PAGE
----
Bell barrow 350m north of Haydon Farm


Heritage Category: Scheduled Monument

List Entry Number: 1010517

Date first listed: 26-Apr-1956

Date of most recent amendment: 22-Jan-1992


Ordnance survey map of Bell barrow 350m north of Haydon Farm
© Crown Copyright and database right 2018. All rights reserved. Ordnance Survey Licence number 100024900.
© British Crown and SeaZone Solutions Limited 2018. All rights reserved. Licence number 102006.006.
Use of this data is subject to Terms and Conditions.

The above map is for quick reference purposes only and may not be to scale. For a copy of the full scale map, please see the attached PDF - 1010517 .pdf

The PDF will be generated from our live systems and may take a few minutes to download depending on how busy our servers are. We apologise for this delay.

This copy shows the entry on 13-Nov-2018 at 15:51:50.


The building or site itself may lie within the boundary of more than one authority.

District: Wiltshire (Unitary Authority)

Parish: Sutton Veny

National Grid Reference: ST 91290 41502


Legacy Record - This information may be included in the List Entry Details.

Reasons for Designation

Bell barrows, the most visually impressive form of round barrow, are funerary monuments dating to the Early and Middle Bronze Age, with most examples belonging to the period 1500-1100 BC. They occur either in isolation or in round barrow cemeteries and were constructed as single or multiple mounds covering burials, often in pits, and surrounded by an enclosure ditch. The burials are frequently accompanied by weapons, personal ornaments and pottery and appear to be those of aristocratic individuals, usually men. Bell barrows (particularly multiple barrows) are rare nationally, with less than 250 known examples, most of which are in Wessex. Their richness in terms of grave goods provides evidence for chronological and cultural links amongst early prehistoric communities over most of southern and eastern England as well as providing an insight into their beliefs and social organisation. As a particularly rare form of round barrow, all identified bell barrows would normally be considered to be of national importance.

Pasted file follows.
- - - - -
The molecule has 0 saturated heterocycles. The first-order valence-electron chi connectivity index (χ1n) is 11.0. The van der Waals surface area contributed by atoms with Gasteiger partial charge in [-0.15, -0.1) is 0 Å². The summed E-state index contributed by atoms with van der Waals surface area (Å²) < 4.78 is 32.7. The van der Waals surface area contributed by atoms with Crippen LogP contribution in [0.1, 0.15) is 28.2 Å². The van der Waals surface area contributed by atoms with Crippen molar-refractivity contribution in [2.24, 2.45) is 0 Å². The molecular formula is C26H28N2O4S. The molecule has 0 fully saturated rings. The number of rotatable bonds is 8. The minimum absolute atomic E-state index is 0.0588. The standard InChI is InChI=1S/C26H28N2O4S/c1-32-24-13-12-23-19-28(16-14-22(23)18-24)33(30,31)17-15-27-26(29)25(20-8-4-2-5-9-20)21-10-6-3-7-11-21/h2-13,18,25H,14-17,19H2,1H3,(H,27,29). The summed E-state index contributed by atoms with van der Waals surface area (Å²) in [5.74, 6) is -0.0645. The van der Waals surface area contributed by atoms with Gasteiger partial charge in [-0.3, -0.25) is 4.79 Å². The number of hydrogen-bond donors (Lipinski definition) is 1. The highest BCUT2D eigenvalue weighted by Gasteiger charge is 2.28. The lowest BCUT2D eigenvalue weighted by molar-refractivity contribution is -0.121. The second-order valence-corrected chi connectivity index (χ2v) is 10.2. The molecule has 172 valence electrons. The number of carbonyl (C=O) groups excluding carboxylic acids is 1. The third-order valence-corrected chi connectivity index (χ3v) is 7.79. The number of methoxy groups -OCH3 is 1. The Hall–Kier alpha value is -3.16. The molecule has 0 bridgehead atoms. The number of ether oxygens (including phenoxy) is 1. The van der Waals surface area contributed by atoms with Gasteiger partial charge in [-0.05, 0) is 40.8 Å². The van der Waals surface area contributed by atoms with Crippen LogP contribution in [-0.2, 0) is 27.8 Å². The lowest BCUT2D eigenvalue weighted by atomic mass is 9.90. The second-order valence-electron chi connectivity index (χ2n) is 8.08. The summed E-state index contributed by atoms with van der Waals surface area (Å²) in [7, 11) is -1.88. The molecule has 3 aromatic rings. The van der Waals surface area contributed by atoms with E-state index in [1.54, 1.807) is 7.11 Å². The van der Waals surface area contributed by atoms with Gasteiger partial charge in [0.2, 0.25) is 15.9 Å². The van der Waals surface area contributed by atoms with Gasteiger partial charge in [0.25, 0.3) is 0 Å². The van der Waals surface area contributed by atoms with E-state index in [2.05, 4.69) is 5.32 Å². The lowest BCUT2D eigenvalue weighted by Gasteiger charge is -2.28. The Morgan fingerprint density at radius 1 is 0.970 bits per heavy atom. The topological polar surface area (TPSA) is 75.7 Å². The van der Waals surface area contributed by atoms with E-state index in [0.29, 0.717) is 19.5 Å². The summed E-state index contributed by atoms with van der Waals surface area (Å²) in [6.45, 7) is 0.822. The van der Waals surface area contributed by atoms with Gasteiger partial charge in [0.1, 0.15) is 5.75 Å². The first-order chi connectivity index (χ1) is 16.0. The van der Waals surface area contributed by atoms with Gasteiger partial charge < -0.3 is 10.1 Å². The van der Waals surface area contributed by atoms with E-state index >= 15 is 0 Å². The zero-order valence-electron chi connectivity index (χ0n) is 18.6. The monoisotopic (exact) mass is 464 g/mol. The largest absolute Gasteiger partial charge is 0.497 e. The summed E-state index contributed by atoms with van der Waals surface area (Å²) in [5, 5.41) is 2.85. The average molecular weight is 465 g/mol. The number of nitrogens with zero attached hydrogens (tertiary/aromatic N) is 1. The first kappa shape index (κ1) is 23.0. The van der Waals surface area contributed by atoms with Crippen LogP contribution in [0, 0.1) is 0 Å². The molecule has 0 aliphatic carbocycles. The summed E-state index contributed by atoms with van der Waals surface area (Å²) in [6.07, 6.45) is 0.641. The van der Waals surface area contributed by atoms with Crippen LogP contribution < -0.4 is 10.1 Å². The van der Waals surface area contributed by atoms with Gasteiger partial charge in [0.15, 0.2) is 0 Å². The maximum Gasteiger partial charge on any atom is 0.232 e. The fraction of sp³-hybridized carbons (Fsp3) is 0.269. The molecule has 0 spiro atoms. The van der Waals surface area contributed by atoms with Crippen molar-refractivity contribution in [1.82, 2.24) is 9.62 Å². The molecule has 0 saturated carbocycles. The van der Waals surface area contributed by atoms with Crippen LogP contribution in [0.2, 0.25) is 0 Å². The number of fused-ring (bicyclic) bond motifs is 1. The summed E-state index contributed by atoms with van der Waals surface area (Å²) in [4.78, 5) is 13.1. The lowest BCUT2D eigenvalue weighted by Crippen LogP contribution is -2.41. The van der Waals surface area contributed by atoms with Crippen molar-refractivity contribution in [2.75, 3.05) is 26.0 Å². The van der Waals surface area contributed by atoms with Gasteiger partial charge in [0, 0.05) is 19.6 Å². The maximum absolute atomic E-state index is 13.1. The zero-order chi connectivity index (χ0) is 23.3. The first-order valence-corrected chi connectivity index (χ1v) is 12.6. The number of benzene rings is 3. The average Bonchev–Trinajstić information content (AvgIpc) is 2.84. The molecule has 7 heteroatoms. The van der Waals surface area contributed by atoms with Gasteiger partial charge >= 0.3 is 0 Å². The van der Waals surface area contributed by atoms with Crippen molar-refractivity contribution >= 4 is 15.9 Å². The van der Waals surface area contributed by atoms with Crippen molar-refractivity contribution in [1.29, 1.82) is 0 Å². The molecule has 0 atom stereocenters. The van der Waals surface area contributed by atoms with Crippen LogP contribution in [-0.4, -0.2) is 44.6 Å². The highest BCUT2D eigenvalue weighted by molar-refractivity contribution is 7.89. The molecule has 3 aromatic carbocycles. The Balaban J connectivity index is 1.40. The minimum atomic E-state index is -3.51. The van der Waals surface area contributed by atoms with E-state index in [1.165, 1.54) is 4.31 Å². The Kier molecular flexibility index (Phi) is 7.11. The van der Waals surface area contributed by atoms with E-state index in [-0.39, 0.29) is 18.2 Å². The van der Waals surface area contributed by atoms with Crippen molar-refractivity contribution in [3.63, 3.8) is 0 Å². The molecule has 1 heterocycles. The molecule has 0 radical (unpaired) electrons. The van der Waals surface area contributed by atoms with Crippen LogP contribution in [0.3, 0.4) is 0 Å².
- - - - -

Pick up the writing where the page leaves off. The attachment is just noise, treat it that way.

Despite partial excavation in 1964, the ditch and much of the old ground surface beneath the Haydon Farm bell barrow remains intact. Deposits containing environmental evidence and archaeological remains are likely to survive in these areas giving an indication of human activity on the site immediately prior to the construction of the barrow and the landscape in which it was built.


Legacy Record - This information may be included in the List Entry Details.


The monument includes a bell barrow set on level ground 1km south of the River Wylye. The monument was largely excavated in 1964 although parts of the mound as well as much of the berm and most of the ditch remain intact. The barrow mound, now visible as a low rise, was originally 30m in diameter and stood to a height of 2.75m. Excavation produced an open grave with wooden coffin underlying a heaped turf mound. Finds included a bronze dagger, cup and pottery food vessel. Surrounding the mound were a level berm and outer ditch from which material was quarried during construction of the monument. The berm was 4m across and the ditch 2.74m wide and 1.2m deep. Excavation of four narrow ditch sections demonstrated that it had smooth sides while the ditch fill suggested it had been waterlogged in the past.

MAP EXTRACT The site of the monument is shown on the attached map extract. It includes a 2 metre boundary around the archaeological features, considered to be essential for the monument's support and preservation.


The contents of this record have been generated from a legacy data system.

Legacy System number: 12347

Legacy System: RSM


Books and journals
Johnston, D E, 'Wiltshire Archaeological Magazine' in Wiltshire Archaeological Magazine, , Vol. 72/73, (1980), 29-50

End of official listing